Academic research is mostly financed through public funding. The current system oftentimes results in the government essentially paying for the research several times: first, when the governmental entity awards research grants; second, when the government subsidizes the salaries of the academics who serve as peer-reviewers; third, when the government pays for libraries in research universities that subscribe to the journals. The public should receive a better return on the investments being made for the research, development, and publication of publicly funded scholarship. OA provides an economic and social return on investment through higher dissemination to citizens, taxpayers, and researchers from other countries and other disciplines, OA fosters interdisciplinary cross-fertilization and international impact.

Open Access quick facts

1. OA is always free (“gratis”) for the reader

At the very minimum, every Open Access model assumes that content is available for free of charge (gratis) to the reader.

2. Two publications models

The two OA publication models, just like the traditional conventional (non-OA) model (with financial, legal or technical barriers), are sustainable ways of not only making knowledge available, but also of conducting business activity. OA requirements can be fulfilled through various publishing models combined with various business models:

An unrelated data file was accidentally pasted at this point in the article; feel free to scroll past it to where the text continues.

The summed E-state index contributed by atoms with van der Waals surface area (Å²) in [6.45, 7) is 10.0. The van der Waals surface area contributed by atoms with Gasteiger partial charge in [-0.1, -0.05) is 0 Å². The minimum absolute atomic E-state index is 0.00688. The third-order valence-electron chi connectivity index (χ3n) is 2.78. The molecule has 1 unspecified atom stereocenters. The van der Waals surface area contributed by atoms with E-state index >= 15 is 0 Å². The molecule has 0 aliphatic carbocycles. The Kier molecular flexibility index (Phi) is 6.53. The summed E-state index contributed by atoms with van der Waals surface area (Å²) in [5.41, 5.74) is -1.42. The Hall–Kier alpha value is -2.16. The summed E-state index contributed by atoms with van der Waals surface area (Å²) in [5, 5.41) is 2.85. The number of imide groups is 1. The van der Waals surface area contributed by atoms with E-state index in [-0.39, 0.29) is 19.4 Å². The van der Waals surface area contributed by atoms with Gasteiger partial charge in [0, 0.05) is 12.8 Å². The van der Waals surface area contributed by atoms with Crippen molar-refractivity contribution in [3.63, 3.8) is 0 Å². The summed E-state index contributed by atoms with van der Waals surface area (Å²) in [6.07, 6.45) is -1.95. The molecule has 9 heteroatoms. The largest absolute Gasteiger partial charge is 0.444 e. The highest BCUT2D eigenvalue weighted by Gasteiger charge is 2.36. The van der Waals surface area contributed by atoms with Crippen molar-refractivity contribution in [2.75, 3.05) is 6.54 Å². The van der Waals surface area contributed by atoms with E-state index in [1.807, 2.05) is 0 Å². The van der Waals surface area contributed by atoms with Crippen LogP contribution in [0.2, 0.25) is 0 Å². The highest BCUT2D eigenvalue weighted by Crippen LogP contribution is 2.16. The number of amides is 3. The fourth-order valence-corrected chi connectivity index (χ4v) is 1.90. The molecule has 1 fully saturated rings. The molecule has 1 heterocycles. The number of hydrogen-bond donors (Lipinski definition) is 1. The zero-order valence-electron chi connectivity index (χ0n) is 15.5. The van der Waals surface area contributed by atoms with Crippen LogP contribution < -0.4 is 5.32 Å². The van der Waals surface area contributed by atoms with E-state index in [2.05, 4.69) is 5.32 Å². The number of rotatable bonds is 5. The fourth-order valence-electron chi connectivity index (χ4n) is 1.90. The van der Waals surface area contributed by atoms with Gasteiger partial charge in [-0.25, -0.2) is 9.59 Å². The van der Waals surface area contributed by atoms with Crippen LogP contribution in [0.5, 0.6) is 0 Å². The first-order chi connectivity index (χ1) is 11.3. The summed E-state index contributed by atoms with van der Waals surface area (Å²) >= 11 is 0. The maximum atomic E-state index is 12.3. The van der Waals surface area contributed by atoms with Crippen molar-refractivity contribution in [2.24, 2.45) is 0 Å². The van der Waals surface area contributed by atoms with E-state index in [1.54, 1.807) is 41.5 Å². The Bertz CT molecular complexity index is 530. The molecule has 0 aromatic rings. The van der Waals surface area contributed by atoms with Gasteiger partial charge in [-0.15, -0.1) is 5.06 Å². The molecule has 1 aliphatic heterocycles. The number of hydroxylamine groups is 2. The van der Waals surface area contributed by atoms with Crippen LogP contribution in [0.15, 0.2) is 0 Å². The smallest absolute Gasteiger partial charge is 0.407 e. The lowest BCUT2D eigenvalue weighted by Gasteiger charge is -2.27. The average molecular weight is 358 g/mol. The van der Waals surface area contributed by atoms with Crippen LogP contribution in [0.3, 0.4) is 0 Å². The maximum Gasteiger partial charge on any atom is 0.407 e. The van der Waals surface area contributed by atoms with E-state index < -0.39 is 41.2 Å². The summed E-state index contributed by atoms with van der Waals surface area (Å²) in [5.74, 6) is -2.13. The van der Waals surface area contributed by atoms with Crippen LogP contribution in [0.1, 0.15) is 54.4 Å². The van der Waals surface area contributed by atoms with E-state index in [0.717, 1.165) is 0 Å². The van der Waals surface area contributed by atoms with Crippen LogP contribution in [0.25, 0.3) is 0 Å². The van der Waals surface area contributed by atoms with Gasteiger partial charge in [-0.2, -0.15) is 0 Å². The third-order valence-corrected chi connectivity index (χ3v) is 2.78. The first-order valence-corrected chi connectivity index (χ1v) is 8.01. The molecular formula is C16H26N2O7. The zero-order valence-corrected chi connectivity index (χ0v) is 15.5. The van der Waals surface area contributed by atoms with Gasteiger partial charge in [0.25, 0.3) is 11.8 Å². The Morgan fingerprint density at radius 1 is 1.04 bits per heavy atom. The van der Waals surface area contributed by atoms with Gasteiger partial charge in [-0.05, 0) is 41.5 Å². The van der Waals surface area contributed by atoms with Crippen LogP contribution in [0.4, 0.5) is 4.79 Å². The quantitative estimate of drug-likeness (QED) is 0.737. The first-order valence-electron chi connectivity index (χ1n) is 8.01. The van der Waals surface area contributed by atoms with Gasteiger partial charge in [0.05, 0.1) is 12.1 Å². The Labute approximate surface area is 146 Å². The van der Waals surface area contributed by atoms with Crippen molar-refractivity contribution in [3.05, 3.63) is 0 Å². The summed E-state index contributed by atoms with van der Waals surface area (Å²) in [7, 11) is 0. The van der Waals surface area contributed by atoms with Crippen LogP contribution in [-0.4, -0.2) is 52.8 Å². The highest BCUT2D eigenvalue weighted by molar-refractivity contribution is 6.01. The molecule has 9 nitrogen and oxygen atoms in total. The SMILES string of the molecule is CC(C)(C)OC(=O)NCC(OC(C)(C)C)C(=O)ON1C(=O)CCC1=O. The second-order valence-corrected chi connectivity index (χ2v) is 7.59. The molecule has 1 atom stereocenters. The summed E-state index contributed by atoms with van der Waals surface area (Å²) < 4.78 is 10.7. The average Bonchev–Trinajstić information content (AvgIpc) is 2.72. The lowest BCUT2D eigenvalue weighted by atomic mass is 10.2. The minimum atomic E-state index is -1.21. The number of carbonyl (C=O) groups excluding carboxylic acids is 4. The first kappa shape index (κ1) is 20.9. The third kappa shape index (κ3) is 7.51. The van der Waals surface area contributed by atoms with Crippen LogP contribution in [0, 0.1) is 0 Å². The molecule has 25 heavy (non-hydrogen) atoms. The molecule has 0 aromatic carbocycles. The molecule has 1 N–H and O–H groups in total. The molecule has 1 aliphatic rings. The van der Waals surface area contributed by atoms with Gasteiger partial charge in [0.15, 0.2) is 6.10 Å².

• Green OA designates the self-archival by researchers of their publications in institutional or disciplinary repositories, free of charge to the reader. Most non-OA publishers already authorize an author to deposit in a repository, sometimes after an embargo period. For more than 20 years the discipline of physics has seen high levels of green OA deposit and has not lead to subscription cancellation of non-OA journals.

  • Gold OA designates publishers or journals which distribute their publications free of charge for the reader under a liberal open license (such as the Creative Commons Attribution license).

Various business models can be employed to cover the costs of Open Access publications:

  • Public funding, institutional subsidies, advertising, donations: 100% of scientific publications, both OA and non-OA, already rely on external funding and volunteers authors, referees and editors.

  • Paid additional services, such as user statistics or other formats.

  • Publication or a submission fee by the author, like in many non-OA journals. However those fees can be waived, depending on the origin of the authors, and cannot be understood as the only model for OA.

Gold OA is compatible with market and cost recovery. Some OA publishers are commercial and profitable. Online OA may increase the sales for printed journals.

3. OA respects research policy and Intellectual Property

A well-written OA policy:

  • Is consistent with the rules of copyright, and allows the rightsholder to leverage open licensing to communicate a set of rights to downstream users.